Drawing on interview and diary data from 40 men in nursing in the US, the current study advances our theoretical understanding of how heteronormativity and masculinity intersect to shape men's performance of carework. Men in nursing are constrained by their accountability to stereotypes that they are gay and/or hypersexual, challenging their work in the feminized profession of nursing. As heteronormativity is embedded in the institution of health care, men nurses of all sexualities must perform additional labour on the job to reconcile their conflicting accountability to heteronormative stereotypes and occupational standards of care. We conceptualize this additional labour as heteronormative labour — work performed in order to strategically manage heteronormative expectations and realized through discursive, cognitive and emotional strategies. The experiences of men in caring professions remain rich for advancing theory on the relationship between sexuality and gender generally and in the workplace.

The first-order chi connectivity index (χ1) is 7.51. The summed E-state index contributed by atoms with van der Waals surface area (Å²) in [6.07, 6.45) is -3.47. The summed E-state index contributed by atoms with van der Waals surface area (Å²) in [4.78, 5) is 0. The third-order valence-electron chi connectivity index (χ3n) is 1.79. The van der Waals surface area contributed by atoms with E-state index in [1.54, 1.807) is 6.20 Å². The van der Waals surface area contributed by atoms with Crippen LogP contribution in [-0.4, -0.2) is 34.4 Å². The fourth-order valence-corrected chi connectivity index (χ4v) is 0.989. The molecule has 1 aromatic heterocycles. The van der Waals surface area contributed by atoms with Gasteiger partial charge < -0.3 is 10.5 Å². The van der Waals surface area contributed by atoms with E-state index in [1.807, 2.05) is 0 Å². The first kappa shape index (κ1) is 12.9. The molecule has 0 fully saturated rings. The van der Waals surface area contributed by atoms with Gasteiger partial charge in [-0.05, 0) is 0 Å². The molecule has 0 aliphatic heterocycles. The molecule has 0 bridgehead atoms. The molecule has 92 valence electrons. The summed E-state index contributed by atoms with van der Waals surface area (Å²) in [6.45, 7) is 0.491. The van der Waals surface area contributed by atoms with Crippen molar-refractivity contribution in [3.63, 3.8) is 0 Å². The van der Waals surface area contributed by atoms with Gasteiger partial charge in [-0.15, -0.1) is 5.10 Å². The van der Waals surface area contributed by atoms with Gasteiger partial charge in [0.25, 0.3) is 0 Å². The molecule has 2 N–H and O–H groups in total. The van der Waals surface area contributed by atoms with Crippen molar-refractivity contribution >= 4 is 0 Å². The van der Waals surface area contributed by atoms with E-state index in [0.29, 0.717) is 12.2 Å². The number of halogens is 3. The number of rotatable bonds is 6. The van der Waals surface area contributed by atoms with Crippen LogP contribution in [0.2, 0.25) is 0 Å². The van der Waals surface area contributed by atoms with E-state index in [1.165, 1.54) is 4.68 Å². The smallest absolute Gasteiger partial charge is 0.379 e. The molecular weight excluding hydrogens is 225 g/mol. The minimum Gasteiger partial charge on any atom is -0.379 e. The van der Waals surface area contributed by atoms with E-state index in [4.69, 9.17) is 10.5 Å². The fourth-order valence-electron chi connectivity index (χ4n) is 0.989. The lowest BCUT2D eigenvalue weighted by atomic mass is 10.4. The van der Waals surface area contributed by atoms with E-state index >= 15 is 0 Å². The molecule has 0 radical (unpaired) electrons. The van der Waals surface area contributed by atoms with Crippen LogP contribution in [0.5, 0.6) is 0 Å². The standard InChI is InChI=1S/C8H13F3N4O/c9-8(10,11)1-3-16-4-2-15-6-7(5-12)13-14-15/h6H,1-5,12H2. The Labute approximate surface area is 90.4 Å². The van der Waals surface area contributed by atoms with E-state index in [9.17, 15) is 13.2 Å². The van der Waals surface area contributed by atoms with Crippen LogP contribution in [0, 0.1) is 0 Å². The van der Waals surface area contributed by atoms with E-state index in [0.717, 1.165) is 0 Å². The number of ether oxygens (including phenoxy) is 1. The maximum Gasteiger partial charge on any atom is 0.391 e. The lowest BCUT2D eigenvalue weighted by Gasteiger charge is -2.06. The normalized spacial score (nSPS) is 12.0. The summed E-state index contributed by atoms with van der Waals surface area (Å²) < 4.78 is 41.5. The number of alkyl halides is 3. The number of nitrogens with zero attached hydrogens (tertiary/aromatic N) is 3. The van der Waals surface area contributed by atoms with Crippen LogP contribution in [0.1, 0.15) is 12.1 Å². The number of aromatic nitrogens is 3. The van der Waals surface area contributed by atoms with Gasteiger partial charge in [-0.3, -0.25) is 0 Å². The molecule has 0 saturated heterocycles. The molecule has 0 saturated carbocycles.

Cottingham, Marci; Johnson, Austin; and Taylor, Tiffany, "Heteronormative Labour: Conflicting Accountability Structures Among Men in Nursing" (2016). Gender, Work, & Organization 23(6): 535-550. Faculty Publications. Paper 18.
Gender, Work, & Organization